- Build interpersonal interaction into practice – I would start every one of mine in a circle essentially asking everyone how their day was and sharing a personal anecdote from mine. It was often the best five minutes of my day and always set a good tone.
- Have your players shake the hands of their opponent right before the opening whistle if possible.
- Don’t allow your players to have headphones in while training/practicing with a teammate.
- Insist that teammates show appreciation for someone that has given them an assist – or assisted in any way at all.
- All successful teams communicate well – help kids see the benefit of talking purposefully as a team – and how that translates to life.
- Model gratefulness. Ask your kids to thank their coaches after each practice.
- Insist that your players -whether they won or lost – go through the end of game handshake line and make eye contact and use an expression that is genuine. Make this a priority. And practice it if necessary.
Look – smartphones are here to stay and they’re probably the tip of the iceberg in terms of what will technologically further isolate us. But, one of the great things about sports is that you can’t hide behind technology. You have to interact! So – now that you’ve read this, put down the phone, go and find your child and teach them the fine art of a firm handshake and a gentle hug. Have a great week everyone – and if you see me – don’t forget to wave!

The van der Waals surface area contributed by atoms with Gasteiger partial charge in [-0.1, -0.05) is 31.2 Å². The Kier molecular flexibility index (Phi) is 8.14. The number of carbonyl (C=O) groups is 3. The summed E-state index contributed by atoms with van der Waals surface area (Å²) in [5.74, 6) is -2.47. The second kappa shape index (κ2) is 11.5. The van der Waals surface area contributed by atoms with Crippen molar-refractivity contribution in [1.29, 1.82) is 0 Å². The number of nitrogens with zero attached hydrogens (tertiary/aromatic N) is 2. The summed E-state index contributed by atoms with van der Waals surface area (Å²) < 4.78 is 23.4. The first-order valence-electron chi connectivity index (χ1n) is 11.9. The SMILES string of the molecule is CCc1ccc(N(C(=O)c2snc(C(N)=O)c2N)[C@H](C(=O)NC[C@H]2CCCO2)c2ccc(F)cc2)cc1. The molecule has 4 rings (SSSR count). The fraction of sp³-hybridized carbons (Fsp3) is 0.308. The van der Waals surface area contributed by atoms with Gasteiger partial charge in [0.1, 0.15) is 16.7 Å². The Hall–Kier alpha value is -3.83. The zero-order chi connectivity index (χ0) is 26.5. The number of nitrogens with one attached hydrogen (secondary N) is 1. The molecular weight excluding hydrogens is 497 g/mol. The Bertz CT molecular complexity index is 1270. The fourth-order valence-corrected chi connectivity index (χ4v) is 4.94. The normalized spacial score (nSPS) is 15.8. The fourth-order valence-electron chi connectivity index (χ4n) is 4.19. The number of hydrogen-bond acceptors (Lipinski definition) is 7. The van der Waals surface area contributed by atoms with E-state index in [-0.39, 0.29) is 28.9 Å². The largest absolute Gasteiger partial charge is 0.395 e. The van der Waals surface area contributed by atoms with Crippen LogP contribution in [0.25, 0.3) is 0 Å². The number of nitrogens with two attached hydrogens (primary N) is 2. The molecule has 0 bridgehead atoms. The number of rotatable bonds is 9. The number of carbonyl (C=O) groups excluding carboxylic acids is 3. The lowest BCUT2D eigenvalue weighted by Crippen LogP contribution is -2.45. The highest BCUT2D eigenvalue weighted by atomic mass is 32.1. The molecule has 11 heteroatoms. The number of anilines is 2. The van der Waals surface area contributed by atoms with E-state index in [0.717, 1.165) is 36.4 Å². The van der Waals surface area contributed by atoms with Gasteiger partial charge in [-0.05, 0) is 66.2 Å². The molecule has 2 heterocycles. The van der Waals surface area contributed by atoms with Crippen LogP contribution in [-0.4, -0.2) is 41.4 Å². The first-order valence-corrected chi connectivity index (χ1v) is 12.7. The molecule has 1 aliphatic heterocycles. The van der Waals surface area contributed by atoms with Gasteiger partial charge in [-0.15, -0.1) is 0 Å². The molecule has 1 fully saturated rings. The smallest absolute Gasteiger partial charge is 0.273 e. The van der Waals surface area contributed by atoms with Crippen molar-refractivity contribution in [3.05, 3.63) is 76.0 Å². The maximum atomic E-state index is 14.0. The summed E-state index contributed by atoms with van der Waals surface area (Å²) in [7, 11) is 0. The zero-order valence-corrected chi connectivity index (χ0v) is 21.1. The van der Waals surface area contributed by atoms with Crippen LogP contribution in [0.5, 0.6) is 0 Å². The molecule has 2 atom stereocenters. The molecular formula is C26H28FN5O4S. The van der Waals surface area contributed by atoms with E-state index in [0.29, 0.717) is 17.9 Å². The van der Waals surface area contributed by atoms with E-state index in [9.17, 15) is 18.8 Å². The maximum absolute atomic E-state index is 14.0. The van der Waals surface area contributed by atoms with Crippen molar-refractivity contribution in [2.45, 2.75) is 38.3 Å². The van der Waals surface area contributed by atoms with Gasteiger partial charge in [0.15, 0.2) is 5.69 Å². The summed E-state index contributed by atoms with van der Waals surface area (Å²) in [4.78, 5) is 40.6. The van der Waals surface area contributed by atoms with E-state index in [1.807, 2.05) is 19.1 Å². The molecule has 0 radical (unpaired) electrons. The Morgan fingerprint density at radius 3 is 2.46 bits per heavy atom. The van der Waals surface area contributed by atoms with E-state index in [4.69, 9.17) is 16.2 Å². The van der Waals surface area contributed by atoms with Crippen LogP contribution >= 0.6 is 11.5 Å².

Co-Founder/Director 2-4-1 Sports
Would love to hear your feedback about this piece and whether or not you’re seeing changes in your community as it relates to help friendly people are being?
About Steve Boyle
Steve is the Executive Director of 2-4-1 CARE, Inc and Co-Founder/Director of 2-4-1 Sports -- a signature program of 2-4-1 CARE-- whose flagship program is held at the Kingswood Oxford School in West Hartford, Conn. but now has locations throughout the United States and Canada. 2-4-1 was recognized by the Aspen Institute in Washington, DC as one of eight model programs in the United States for its approach to anti-specialization in youth sports. This led Steve to form the National Association of Physical Literacy – of which he is now Advisory Board Chair. Steve is also a founding member of the Quality Coaching Collective – an international group of activators around sport, movement and mindfulness. Lastly, through his role at CCG, Steve was the two-year Global Lead on Physical Literacy and Athletics for Whittle School & Studios (2018-20), which currently has campuses in Shenzhen, China and Washington, DC.